June 10, 2006 The Future of Employment The most recent Bureau of Labor statistics tell us that a mere 75,000 jobs were created by the so-called “Bush Boom” in the last reported month (March) of this year. This number is far below the

The Future of Employment

The most recent Bureau of Labor statistics tell us that a mere 75,000 jobs were created by the so-called “Bush Boom” in the last reported month (March) of this year. This number is far below the number of potential workers who naturally enter the labor force and nowhere near the number of new jobs required monthly to begin replacing all of the American jobs lost since 2001. But, wait, there is more.

In China, 4.13 million university and college graduates will enter the labor force this year and only 40 percent of them will find jobs. “Employment pressure will be difficult to resolve,” says the Minister of Labor in the understatement of the year, as China continues to shed manufacturing jobs. As for India, the highly touted Indian IT sector provides but 1.3 million jobs in a workforce population of 400 million; each year, India graduates 441,000 technical students, 2.3 million other graduates and more than 300,000 postgraduates. Only if India took off on an unprecedented heavy industry manufacturing boom would its economy be able to produce significant numbers of jobs — and that prospect is not at all in sight. (The Economist, June 3, 2006)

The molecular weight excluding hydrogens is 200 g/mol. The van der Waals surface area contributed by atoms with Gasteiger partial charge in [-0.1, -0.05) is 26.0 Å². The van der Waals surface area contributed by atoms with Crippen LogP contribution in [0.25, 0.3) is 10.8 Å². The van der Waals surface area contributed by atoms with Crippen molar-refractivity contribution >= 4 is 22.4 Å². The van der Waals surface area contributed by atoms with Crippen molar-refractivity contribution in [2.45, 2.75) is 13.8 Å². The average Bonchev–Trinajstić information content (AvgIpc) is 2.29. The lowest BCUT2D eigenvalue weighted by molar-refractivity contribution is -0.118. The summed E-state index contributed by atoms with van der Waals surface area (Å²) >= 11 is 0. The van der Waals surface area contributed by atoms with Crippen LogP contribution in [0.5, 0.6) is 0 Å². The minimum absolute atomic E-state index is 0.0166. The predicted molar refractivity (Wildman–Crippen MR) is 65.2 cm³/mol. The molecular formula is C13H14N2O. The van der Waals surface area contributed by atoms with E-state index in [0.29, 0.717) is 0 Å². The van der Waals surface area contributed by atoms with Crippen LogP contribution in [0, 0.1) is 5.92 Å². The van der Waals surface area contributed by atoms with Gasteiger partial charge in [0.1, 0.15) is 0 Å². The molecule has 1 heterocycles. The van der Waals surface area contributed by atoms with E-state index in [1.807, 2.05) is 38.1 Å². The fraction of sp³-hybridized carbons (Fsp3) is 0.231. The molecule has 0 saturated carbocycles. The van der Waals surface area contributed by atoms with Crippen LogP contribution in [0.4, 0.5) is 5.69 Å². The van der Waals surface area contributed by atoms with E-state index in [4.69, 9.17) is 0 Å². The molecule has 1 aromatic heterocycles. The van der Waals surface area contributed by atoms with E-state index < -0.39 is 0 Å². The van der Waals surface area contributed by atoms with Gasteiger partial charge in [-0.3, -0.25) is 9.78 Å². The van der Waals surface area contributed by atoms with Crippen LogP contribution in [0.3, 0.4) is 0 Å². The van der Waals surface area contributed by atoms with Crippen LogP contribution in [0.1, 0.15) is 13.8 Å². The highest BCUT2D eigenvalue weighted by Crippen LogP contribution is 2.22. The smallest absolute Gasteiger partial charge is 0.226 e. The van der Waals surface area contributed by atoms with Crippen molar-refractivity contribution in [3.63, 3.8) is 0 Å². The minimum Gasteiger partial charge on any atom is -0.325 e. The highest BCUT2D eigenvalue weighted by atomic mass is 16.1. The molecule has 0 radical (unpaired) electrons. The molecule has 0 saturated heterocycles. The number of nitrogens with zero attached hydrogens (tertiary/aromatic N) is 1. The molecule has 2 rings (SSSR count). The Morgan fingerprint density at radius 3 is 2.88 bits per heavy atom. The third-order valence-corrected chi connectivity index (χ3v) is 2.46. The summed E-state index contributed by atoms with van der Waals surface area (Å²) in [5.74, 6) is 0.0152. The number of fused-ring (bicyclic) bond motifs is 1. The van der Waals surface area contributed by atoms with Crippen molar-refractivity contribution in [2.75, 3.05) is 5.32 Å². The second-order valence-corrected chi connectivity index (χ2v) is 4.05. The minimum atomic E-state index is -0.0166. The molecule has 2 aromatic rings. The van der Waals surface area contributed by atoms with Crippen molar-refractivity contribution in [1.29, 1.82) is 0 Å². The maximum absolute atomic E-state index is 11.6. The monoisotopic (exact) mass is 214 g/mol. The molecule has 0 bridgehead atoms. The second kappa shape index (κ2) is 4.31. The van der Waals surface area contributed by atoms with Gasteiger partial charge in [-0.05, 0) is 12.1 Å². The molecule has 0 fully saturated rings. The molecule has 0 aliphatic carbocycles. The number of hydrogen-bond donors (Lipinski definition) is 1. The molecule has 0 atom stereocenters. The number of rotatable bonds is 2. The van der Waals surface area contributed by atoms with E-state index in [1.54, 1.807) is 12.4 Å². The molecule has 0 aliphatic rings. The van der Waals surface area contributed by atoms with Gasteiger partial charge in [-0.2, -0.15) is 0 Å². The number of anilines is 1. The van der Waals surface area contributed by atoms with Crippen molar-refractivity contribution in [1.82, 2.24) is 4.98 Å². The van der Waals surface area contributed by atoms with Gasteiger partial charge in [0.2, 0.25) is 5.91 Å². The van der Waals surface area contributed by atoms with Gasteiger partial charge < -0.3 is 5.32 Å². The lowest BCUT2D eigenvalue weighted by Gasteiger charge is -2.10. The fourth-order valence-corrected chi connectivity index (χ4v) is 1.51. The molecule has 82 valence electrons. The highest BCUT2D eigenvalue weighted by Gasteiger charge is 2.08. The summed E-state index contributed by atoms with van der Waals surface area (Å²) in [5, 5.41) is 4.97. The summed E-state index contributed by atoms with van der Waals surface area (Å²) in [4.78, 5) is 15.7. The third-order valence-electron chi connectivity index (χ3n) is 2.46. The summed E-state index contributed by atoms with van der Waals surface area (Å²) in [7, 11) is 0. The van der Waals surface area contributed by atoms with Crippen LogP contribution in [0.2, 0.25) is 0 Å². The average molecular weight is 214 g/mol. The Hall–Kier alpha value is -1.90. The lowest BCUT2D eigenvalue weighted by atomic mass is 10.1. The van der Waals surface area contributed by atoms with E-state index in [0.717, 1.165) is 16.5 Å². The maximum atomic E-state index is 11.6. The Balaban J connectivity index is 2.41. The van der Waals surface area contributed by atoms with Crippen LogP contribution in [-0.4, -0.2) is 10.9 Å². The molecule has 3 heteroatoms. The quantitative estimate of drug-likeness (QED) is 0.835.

What’s my point? Simply that, even, or especially, with the globalized capitalist system, the economy will not and cannot provide the number of jobs that are currently assumed to be necessary for social stability. This goes for America as well as for China and India and every other place in the world. All the (ecologically destructive) economic growth possible won’t provide enough jobs, and increasing worker productivity will, as usual, go into high profits for the top “one per centers.”

Is there a way out? Yes, if you believe in miracles. In his 1980 book, “Farewell to the Working Class,” Andre Gorz recognized that modern industrial and managerial technologies were making redundant most actual and potential workers. With exponentially decreasing units of human labor, science and technology could provide the basic food, clothing, shelter, education, and medical care for humanity and enable us to escape from the realm of necessity to the realm of freedom — that is, a very short workweek and no anxieties about necessities.

The required miracle requires us to transcend global capitalism and replace it with a democratically controlled and supervised economic system in which the necessary work of providing essentials would be done by all and in very little work time. Peoples’ identities and self-esteem would be anchored not in their jobs but in their leisure, their intellects, in their cultural and volunteer activities, in their “play.” Some miracle, eh?

Gerald Cavanaugh



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